Agri Business

Researchers find ‘intriguing’ trends in monsoon rainfall

Vinson Kurian Thiruvananthapuram | Updated on July 24, 2019 Published on July 24, 2019

The amount of rains has decreased in river basins with surplus water and has increased in basins with deficit water   -  The Hindu

IIT-B, IIT-M joint study challenges conventional belief

Researchers from IIT Madras and IIT Bombay tracking monsoon rainfall pattern in India over the past century have come out results which they described as “intriguing and contradictory to common belief.”

These insights are critical not only for understanding geographic variations in seasonal rainfall, but also for framing long-term water management policies of the country, they said. The work has been published in the peer-reviewed journal PLOS.

The research team comprised first author Subimal Ghosh and Subhankar Karmakar from IIT Bombay, and KS Kasiviswanathan, KP Sudhir and Sachin Gunthe from IIT Madras, along with their research students.

Supported by the Max Planck Partner Group at IIT Madras, Department of Science and Technology, and Union Ministry of Earth Sciences, it analysed countrywide rainfall data over the past century to find trends and variations.

The team warned that recent observations that monsoon has grown more unpredictable than before bodes ill for a country whose societal and economic well-being is critically linked to seasonal rains.

Extreme events such as the floods in Kerala and the ongoing zero-water situation in the adjoining Tamil Nadu stand testimony to the recent vagaries of the Indian summer monsoon.

Convection as driver

The research team sought to understand the nature of these variations in the monsoon rainfall and impacts of climate change on the temporal and spatial rainfall patterns through analysis of historic data and simulation studies.

Pointing out a major finding, Sachin Gunthe said the research showed that the amount of rains has decreased in river basins with surplus water and has increased in basins with deficit water. It is common knowledge, he said, that geographic variation of extremes in rainfall occurs due to convection – the movement of moisture-laden hot air upwards, followed by cooling at higher altitudes and shedding of the moisture as rain.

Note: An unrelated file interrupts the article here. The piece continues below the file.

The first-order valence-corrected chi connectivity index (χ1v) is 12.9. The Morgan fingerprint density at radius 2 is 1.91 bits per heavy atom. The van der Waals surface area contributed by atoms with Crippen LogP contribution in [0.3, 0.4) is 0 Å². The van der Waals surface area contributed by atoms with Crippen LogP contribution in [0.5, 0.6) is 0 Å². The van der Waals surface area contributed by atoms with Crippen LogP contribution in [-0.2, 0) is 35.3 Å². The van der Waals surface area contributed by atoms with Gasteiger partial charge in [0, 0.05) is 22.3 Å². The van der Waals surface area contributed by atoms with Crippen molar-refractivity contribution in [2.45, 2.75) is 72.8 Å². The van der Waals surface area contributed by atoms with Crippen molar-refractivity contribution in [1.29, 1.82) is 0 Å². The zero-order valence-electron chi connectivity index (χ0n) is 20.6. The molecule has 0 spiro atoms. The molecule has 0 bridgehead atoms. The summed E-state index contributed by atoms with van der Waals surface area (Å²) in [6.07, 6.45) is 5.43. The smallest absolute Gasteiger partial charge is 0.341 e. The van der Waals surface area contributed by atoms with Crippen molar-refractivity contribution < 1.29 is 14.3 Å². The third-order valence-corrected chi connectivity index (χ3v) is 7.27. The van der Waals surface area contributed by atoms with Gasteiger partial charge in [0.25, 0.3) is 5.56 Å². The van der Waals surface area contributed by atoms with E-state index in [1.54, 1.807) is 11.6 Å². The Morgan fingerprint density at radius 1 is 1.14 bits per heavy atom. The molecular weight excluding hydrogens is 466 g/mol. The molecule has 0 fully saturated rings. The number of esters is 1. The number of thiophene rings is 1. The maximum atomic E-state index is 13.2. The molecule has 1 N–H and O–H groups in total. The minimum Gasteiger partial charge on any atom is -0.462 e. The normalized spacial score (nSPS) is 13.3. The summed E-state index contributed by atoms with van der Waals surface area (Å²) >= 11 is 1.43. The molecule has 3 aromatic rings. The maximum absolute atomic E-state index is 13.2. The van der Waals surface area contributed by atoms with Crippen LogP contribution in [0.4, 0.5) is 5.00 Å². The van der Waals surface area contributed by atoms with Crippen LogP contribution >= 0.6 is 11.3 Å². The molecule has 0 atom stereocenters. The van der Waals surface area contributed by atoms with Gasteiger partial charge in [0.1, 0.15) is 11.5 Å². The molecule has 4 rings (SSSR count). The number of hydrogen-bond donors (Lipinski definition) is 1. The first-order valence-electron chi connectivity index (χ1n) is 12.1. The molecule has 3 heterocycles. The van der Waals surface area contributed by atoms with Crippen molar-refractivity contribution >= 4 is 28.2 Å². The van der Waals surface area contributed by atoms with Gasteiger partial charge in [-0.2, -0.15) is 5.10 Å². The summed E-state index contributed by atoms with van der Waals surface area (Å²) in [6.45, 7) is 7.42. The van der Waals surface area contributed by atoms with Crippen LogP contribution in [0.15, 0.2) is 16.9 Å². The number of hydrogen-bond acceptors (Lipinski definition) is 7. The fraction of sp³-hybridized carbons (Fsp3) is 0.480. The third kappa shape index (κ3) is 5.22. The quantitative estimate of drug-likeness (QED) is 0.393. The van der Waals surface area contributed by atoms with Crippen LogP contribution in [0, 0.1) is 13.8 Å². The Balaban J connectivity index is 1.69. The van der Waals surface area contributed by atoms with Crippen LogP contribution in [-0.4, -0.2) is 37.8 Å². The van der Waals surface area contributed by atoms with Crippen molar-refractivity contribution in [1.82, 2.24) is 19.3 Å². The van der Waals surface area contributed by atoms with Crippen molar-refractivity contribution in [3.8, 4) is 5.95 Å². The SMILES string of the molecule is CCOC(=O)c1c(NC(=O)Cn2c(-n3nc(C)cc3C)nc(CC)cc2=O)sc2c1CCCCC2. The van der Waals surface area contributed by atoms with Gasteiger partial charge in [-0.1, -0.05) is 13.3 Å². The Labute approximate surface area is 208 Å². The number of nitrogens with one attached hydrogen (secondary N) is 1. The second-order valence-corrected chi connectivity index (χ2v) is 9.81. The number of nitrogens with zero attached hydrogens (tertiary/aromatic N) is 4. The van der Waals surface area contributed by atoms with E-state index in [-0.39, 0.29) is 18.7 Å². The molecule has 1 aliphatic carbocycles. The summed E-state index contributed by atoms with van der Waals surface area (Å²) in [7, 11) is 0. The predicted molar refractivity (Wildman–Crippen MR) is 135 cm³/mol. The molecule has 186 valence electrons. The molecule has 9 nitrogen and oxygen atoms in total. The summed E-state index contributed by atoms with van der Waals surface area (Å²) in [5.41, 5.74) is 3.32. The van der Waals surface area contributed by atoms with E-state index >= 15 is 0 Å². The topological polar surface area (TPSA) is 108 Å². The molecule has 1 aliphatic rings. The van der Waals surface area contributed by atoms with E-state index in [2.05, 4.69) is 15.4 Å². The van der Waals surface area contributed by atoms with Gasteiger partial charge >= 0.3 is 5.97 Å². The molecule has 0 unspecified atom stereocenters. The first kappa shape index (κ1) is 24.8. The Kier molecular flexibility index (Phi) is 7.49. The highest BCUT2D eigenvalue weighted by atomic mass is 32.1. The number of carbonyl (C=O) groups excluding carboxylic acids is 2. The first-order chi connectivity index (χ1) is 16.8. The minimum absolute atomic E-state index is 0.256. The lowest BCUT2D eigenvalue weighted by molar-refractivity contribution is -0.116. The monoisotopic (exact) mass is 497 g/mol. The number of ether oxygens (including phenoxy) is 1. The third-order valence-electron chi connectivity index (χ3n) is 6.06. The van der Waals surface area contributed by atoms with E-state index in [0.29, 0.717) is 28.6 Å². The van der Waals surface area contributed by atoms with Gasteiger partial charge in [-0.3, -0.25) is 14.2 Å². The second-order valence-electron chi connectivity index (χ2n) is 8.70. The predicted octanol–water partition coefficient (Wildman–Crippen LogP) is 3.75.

Convection-based rains would mean that regions where there is excess moisture in the air should experience more rainfall. This, however, was not seen in the rainfall pattern analysed by the research team.

More studies needed

This is important because it contradicts the traditional notion of dry areas becoming drier and wet areas becoming wetter in response to climate change, said Gunthe. Concerted and logical approaches based on these observations would greatly benefit national-scale climate-water adaptation and regional preparedness and framing long-term water management policies for the country.

The regional aspects of the Indian summer monsoon rain pattern are difficult to understand because it is affected by many factors. Reasons for the unusual rain pattern remain unclear and rigorous hypothesis-driven models and process studies are required.

The summer monsoon contributes approximately 80 per cent of the annual total rainfall of the country and plays a decisive role on its agricultural output. Sixty per cent of agriculture depends upon the monsoon rain for irrigation.

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Published on July 24, 2019
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